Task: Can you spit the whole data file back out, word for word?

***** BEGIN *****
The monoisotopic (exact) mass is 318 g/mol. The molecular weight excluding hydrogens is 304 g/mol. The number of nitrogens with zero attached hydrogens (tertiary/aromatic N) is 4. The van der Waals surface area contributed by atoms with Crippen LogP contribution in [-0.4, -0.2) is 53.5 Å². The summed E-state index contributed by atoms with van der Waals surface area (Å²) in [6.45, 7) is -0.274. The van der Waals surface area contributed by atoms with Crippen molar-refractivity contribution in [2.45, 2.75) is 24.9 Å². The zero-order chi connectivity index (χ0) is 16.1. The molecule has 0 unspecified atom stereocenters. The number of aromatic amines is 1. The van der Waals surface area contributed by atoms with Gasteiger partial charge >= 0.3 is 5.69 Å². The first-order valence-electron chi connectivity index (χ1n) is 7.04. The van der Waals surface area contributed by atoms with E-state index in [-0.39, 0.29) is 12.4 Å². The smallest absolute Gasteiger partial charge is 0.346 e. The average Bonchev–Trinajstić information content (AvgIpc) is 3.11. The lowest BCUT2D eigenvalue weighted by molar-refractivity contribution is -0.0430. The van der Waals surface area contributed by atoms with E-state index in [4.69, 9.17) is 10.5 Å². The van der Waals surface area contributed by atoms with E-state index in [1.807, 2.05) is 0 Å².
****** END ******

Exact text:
The monoisotopic (exact) mass is 318 g/mol. The molecular weight excluding hydrogens is 304 g/mol. The number of nitrogens with zero attached hydrogens (tertiary/aromatic N) is 4. The van der Waals surface area contributed by atoms with Crippen LogP contribution in [-0.4, -0.2) is 53.5 Å². The summed E-state index contributed by atoms with van der Waals surface area (Å²) in [6.45, 7) is -0.274. The van der Waals surface area contributed by atoms with Crippen molar-refractivity contribution in [2.45, 2.75) is 24.9 Å². The zero-order chi connectivity index (χ0) is 16.1. The molecule has 0 unspecified atom stereocenters. The number of aromatic amines is 1. The van der Waals surface area contributed by atoms with Gasteiger partial charge >= 0.3 is 5.69 Å². The first-order valence-electron chi connectivity index (χ1n) is 7.04. The van der Waals surface area contributed by atoms with E-state index in [-0.39, 0.29) is 12.4 Å². The smallest absolute Gasteiger partial charge is 0.346 e. The average Bonchev–Trinajstić information content (AvgIpc) is 3.11. The lowest BCUT2D eigenvalue weighted by molar-refractivity contribution is -0.0430. The van der Waals surface area contributed by atoms with E-state index in [4.69, 9.17) is 10.5 Å². The van der Waals surface area contributed by atoms with E-state index in [1.807, 2.05) is 0 Å².